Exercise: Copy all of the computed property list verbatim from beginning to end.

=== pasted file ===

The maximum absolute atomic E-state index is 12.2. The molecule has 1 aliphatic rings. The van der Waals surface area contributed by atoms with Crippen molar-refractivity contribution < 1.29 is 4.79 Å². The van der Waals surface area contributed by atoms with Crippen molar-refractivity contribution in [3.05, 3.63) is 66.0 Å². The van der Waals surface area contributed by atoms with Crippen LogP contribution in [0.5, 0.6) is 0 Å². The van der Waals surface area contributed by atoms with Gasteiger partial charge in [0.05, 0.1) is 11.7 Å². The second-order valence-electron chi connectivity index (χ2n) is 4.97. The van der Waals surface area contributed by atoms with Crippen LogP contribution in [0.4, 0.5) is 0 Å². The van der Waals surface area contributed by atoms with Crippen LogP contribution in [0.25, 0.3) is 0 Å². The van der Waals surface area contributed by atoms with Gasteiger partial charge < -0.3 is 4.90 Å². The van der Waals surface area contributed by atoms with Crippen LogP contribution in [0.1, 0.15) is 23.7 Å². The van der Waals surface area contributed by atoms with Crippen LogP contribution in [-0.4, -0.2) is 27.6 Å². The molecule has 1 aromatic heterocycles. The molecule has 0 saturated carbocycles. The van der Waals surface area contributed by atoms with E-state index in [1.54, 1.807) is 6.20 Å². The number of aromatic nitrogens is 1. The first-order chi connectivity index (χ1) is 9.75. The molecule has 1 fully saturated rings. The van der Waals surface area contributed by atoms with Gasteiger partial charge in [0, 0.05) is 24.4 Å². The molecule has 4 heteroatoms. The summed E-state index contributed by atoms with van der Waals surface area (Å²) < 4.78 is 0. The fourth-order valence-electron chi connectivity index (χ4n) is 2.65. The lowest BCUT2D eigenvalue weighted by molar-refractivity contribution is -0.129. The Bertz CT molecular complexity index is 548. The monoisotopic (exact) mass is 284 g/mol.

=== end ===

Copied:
The maximum absolute atomic E-state index is 12.2. The molecule has 1 aliphatic rings. The van der Waals surface area contributed by atoms with Crippen molar-refractivity contribution < 1.29 is 4.79 Å². The van der Waals surface area contributed by atoms with Crippen molar-refractivity contribution in [3.05, 3.63) is 66.0 Å². The van der Waals surface area contributed by atoms with Crippen LogP contribution in [0.5, 0.6) is 0 Å². The van der Waals surface area contributed by atoms with Gasteiger partial charge in [0.05, 0.1) is 11.7 Å². The second-order valence-electron chi connectivity index (χ2n) is 4.97. The van der Waals surface area contributed by atoms with Crippen LogP contribution in [0.4, 0.5) is 0 Å². The van der Waals surface area contributed by atoms with Crippen LogP contribution in [0.25, 0.3) is 0 Å². The van der Waals surface area contributed by atoms with Gasteiger partial charge < -0.3 is 4.90 Å². The van der Waals surface area contributed by atoms with Crippen LogP contribution in [0.1, 0.15) is 23.7 Å². The van der Waals surface area contributed by atoms with Crippen LogP contribution in [-0.4, -0.2) is 27.6 Å². The molecule has 1 aromatic heterocycles. The molecule has 0 saturated carbocycles. The van der Waals surface area contributed by atoms with E-state index in [1.54, 1.807) is 6.20 Å². The number of aromatic nitrogens is 1. The first-order chi connectivity index (χ1) is 9.75. The molecule has 1 fully saturated rings. The van der Waals surface area contributed by atoms with Gasteiger partial charge in [0, 0.05) is 24.4 Å². The molecule has 4 heteroatoms. The summed E-state index contributed by atoms with van der Waals surface area (Å²) < 4.78 is 0. The fourth-order valence-electron chi connectivity index (χ4n) is 2.65. The lowest BCUT2D eigenvalue weighted by molar-refractivity contribution is -0.129. The Bertz CT molecular complexity index is 548. The monoisotopic (exact) mass is 284 g/mol.